Source: IPCC  Climate Change 2013: Technical Summary, p.104

Related publication:
Climate Change (2013) homeClimate Change: 2013 IPCC Update
Other Figures & Tables on this publication:

Box TS.1 - Treatment of Uncertainty

Figure TS.1 - Multiple complementary indicators of a changing global climate

Figure TS.2 - Change in surface temperature over 1901–2012

Figure TS.3 - Ice loss in Greenland and Antarctica

TFE.1, Figure 1 - Changes in sea surface salinity

TFE.1, Figure 2 - Changes in precipitation over 20th century

TFE.1, Figure 3 - Projected changes in precipitation, 21st century

TFE.2, Figure 1 - Comparison of observed trends with previous projections.

TFE.2, Figure 2 - Compilation of paleo sea level data

Figure TS.4 - Annual anthropogenic CO2 emissions

Figure TS.5 - Atmospheric composition.

Figure TS.6 - Radiative forcing and Effective radiative forcing of climate change during the Industrial Era

Figure TS.7 - Radiative forcing of climate change during the Industrial Era shown by emitted components from 1750 to 2011

Figure TS.8 - (Upper) Global anthropogenic present-day emissions weighted by the Global Warming Potential and the Global Temperature change Potential

Figure TS.9 - Global temperatures with and without anthropogenic forcing

Box TS.3, Figure 1 - Trends in temperature changes for the last few decades.

TFE.3, Figure 1 - Observed globally and annually averaged CO2 concentrations in parts per million since 1950 compared with projections from the previous IPCC assessments. Observed global annual CO2 concentrations are shown in dark blue.

Figure TS.10 - Likely ranges of warming trends.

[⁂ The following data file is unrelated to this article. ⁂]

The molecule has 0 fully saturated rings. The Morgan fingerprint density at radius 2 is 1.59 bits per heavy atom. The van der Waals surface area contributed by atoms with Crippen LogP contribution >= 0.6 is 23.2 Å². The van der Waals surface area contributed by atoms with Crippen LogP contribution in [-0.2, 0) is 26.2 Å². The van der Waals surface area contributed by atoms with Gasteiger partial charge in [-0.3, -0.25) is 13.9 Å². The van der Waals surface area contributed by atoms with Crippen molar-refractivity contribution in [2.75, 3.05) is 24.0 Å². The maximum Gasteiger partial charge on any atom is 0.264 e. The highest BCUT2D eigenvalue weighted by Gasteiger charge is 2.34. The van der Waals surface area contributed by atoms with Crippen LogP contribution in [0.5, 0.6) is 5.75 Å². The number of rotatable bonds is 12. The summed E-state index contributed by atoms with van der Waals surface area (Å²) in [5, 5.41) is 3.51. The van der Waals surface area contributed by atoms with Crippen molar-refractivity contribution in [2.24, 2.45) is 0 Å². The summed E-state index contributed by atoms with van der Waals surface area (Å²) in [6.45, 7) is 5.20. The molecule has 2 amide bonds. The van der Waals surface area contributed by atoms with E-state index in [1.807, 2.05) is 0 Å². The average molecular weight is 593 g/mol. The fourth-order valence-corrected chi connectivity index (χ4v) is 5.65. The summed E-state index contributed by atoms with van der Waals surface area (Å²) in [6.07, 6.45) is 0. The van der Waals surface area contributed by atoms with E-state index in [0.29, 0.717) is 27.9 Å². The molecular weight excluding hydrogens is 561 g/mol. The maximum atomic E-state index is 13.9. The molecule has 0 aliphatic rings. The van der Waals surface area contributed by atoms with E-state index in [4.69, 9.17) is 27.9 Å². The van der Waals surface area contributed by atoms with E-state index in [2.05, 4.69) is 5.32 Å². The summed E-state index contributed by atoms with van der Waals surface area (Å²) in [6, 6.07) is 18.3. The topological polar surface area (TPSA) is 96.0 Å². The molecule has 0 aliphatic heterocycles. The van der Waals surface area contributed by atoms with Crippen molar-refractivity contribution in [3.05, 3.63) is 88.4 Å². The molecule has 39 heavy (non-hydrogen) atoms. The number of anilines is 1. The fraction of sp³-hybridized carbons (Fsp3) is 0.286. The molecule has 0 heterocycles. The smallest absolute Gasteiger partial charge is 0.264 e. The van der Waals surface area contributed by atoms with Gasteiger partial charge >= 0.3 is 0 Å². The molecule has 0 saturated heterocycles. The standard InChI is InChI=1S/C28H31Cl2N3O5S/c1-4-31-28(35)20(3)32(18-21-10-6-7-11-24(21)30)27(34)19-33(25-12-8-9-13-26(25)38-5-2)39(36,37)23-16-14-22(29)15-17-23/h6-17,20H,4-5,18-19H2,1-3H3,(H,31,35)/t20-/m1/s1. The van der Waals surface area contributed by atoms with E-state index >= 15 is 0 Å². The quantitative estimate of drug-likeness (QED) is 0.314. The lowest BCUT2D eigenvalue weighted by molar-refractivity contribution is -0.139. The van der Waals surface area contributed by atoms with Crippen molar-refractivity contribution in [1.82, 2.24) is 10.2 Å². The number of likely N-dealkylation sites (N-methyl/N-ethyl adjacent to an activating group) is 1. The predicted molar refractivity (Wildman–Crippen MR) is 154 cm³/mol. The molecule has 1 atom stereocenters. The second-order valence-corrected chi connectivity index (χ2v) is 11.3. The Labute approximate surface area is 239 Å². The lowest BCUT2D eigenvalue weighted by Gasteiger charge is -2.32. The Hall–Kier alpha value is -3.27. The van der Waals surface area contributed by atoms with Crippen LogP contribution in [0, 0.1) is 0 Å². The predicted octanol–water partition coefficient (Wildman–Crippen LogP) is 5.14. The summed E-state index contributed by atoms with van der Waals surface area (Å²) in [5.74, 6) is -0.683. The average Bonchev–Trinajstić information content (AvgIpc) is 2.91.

TFE.4, Figure 1 - The Earth’s energy budget from 1970 through 2011

TFE.5, Figure 1 - Atlantic Meridional Overturning Circulation

Figure TS.11 - Simulated and observed 1951–2011 trends in the Southern Annular Mode index by season

Figure TS.12 - Comparison of observed and simulated change in the climate system, at regional scales and global scales

Box TS.4, Figure 1 - Summary of how well the current-generation climate models simulate important features of the climate of the 20th century

Box TS.5, Figure 1 - Simulations and reconstructions of the climate of the last millennium.

Box TS.6, Figure 1 - Modeled patterns of temperature and precipitation changes.

TFE.6, Figure 1 - Climate sensitivity

TFE.6, Figure 2 - Climate response

Figure TS.13 - Decadal prediction forecast quality of several climate indices.

Figure TS.14 - Synthesis of near-term projections of global mean surface air temperature

Figure TS.15 - Annual mean temperature change

Figure TS.16 - Maps of multi-model results for the scenarios in 2081–2100 of average percent change in mean precipitation